Thanks, Obama: Highest Earners’ Tax Rates Rose Sharply in 2013

Data released by the I.R.S. on Wednesday shows that tax rates on the income of America's 400 wealthiest taxpayers rose sharply to 22.9 percent in 2013, erasing a majority of the last two decades' decline in their effective tax rate.

As described in an article in The New York Times on Wednesday, tax rates on America's 400 wealthiest taxpayers fell sharply from the late 1990s through 2012, when their average effective income tax rate fell to 16.7 percent from 26.4 percent.

The reason behind the reversal is instructive. Broadly, if tax shelters are a problem, there are two ways to fix it. One is to outlaw them. The other way is to change the tax rate rules, so money inside the shelter is not treated so differently from money outside the shelter.

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The spike in the wealthiest people's tax rates was mostly achieved the second way, and mostly through initiatives of President Obama. Two laws that he championed became effective in 2013, raising tax rates on high earners and limiting the value of tax deductions they are entitled to take.

Taxes
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One was the American Taxpayer Relief Act of 2012, which extended the so-called Bush tax cuts for most taxpayers, but allowed certain breaks for people making over $500,000 to expire. The other was the Affordable Care Act, which imposed new taxes on high earners, applying to both regular income and income from capital gains, like the profit from appreciated stock.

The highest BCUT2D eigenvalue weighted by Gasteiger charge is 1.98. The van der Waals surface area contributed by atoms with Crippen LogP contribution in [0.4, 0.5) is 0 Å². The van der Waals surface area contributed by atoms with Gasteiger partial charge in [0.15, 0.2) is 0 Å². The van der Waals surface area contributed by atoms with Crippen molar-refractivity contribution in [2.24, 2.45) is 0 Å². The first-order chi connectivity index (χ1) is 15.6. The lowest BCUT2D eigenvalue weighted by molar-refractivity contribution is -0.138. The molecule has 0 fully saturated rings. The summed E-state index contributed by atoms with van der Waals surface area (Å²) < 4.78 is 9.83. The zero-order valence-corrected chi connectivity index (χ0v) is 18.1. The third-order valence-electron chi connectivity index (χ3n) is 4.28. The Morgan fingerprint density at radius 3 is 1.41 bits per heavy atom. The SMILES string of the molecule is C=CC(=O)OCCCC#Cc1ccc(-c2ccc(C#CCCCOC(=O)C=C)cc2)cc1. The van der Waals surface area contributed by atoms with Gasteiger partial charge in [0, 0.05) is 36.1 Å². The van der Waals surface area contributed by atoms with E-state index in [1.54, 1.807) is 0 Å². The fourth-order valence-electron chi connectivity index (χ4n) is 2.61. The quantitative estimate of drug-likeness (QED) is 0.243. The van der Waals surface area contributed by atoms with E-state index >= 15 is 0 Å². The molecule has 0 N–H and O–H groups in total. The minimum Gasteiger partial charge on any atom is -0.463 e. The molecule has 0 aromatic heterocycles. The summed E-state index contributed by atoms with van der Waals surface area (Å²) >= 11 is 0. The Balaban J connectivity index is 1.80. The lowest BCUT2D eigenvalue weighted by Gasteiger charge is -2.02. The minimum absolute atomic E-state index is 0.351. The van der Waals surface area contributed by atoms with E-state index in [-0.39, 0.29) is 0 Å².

Put together, these two laws raised the maximum tax rate on regular income by more than five points, and on capital income (like capital gains and dividends) by almost nine points. The Relief Act also led to the restoration of rules, repealed under President George W. Bush, that limit the value of tax deductions (like those for mortgage interest and state income taxes paid) for people with high incomes.

The nature of this approach is important. When lawmakers seek to disallow specific kinds of tax shelters, they must chase the lawyers and accountants who are creatively thinking up new ones. The 2013 approach simply raised the effective tax rate on income inside many shelters, without anyone needing to argue about their validity.

For example, even if a taxpayer used a strategy to turn ordinary income into capital income, such as the Bermuda insurance approaches discussed in Wednesday's article, the 2013 changes raised the tax rate on such income to 23.8 percent, from 15 percent. So it's no surprise the tax bills of the top 400 taxpayers rose so much.

There was also a one-time issue that suppressed top earners' tax rates in 2012. Recognizing that higher tax rates would arrive in 2013, many wealthy people sold stock or other assets to take any accrued capital gains in 2012. That meant top earners' income in 2012 was more weighed toward tax-preferred gains than usual. This suppression in 2012 was a partial contributor to the pop in 2013, though the 2013 rate was also much higher than in the several years preceding 2012.

It's likely that high earners will seek new ways to avoid their newly higher tax rates. But not all of those strategies are created equal, from a public policy perspective.

For example, as other tax shelters become less effective, wealthy people may respond by giving more income away to charity. The resulting decline in tax revenue may not be desired, but as tax shelters go, charitable giving is more likely to align with the public interest than other options.